I have many patients ask me what it is like to have a facet joint nerve ablation or “rhizotomy” and so I decided to video one.
Herein is a video of a patient enjoying a “FJNA.”
The process is fairly simple. In most people the anatomy of the facet joint nerve, also called the “medial branch of the dorsal primary ramus” in the lumbar and cervical spine is in the same position, and so its easy to find the location on X-ray or fluoroscopy.
We identify the nerves which innervate the painful joints and then pass a thin needle down to the nerve. The tip of the needle gets hot as we increase the temperature using very precise radio frequency. It forms a spindle shaped lesion about the size of a grain of rice (half a grain in the cervical spine). That lesion interrupts the pain signal in the nerve so that the pain in the joint is no longer felt by the nerve.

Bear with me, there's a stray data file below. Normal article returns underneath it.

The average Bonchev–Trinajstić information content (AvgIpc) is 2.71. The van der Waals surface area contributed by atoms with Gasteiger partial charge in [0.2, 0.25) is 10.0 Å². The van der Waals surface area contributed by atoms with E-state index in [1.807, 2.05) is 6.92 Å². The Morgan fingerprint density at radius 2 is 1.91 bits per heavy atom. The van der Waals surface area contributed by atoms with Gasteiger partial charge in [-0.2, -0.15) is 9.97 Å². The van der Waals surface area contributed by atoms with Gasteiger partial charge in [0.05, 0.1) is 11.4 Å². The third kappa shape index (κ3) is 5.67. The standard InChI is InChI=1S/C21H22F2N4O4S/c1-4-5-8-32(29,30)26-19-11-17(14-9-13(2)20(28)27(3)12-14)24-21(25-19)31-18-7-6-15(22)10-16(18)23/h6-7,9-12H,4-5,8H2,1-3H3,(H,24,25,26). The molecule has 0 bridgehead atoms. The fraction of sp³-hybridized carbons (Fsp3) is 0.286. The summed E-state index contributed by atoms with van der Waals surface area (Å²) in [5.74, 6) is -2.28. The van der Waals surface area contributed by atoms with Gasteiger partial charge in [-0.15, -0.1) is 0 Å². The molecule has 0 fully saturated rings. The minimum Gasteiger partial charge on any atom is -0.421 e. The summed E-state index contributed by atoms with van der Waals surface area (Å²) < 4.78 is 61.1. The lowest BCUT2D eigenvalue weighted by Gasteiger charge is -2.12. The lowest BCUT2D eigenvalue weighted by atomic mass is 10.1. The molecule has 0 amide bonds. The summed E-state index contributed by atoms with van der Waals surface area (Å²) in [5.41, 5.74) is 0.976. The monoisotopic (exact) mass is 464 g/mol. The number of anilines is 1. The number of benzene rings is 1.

This lasts on average around 400 days, sometimes less, sometimes more, then the nerve re-grows back and we have to do the procedure again if need be. Sometimes the arthritic joint has fused by that time and there is no pain. Sometimes the joint arthritis or synovitis has gotten markedly better. Sometimes the pain is the same and we have to re-do the joint.
Regardless, in successful patients the results can be profound with resolution of back and neck pain.
get more info at www.internationalhouseofpain.com